The Massachusetts Equity Plan aims to meet our moral imperative that all students — particularly those who are economically disadvantaged, students of color, English Learners, and/or students with disabilities — have equal access to excellent teachers and principals. The 2017 Equity Plan Update provides recent information on new and ongoing equity initiatives, as well as new and updated data on statewide gaps in equitable access.
For a quick overview of equity strategies and statewide data, please see the Massachusetts Playbooks for Equitable Access to Excellent Educators.
Massachusetts equity strategies do not call for redistribution of teachers, but rather focus on increasing students' experiences with quality teachers through approaches such as increasing overall teacher effectiveness, reducing teacher turnover, and hiring qualified, effective new teachers.
We know that the quality of educators is the single greatest in-school factor in determining student success. We also know that the Commonwealth currently faces inequities in students' access to excellent educators.
The data show three main statewide gaps in access to educators:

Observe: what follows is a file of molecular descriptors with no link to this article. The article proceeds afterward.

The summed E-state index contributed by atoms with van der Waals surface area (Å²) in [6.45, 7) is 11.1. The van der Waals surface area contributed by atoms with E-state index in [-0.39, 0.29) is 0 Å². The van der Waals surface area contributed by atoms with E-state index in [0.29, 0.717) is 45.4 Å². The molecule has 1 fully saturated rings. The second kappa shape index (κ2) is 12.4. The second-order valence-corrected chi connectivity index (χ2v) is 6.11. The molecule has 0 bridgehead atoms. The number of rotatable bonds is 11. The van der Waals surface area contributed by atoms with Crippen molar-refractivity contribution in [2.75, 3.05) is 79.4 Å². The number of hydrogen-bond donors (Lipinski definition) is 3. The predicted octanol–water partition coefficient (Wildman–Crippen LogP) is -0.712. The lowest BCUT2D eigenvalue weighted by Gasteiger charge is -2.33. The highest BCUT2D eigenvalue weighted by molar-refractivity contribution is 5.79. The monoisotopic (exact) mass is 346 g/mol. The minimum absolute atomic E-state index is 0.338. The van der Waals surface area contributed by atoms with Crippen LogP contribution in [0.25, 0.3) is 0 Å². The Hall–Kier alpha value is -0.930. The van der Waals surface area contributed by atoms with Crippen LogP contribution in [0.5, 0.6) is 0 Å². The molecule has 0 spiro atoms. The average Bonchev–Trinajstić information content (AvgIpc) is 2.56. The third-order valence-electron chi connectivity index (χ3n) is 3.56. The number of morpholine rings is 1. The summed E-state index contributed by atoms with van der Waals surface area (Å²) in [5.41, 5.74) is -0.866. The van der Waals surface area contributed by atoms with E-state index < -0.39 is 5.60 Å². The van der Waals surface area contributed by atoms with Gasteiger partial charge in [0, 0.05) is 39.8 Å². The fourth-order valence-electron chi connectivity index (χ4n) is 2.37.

Educator Experience Gap
based on years of experience working in Massachusetts public schools
Educator Preparation Gap
based on whether educators are working in their field of licensure
Educator Evaluation Rating Gap
based on Summative Performance Ratings
Engagement with stakeholders — including educators, parents, and Educator Preparation Programs — was instrumental to developing the equity plan, particularly the analysis of the equity gaps' root causes.
See the 2017 Equity Plan Update for more information about, and examples of, statewide equity data.
Classes in high-poverty schools are more than 8 times more likely to be taught by out-of-field teachers, compared to classes in low-poverty schools.
Hispanic/Latino students were more than twice as likely as white students to be assigned to a teacher rated Needs Improvement/Unsatisfactory, over the past three years.
English Learners were more than twice as likely as non-English Learners to be assigned to at least one out-of-field teacher in 2015-16.
* DESE compared the 25% of schools with the largest proportion of economically disadvantaged students (high poverty) to the 25% with the smallest proportion of economically disadvantaged students (low poverty) in 2015-16. The same applies to schools with large and small proportions of students of color.
Note: School & District Profiles data are publicly available. Hyperlinks are included below.
Edwin Analytics Reports are only available to certain school and district personnel.
Educator Evaluation Rating Gap:
Last Updated: June 3, 2020
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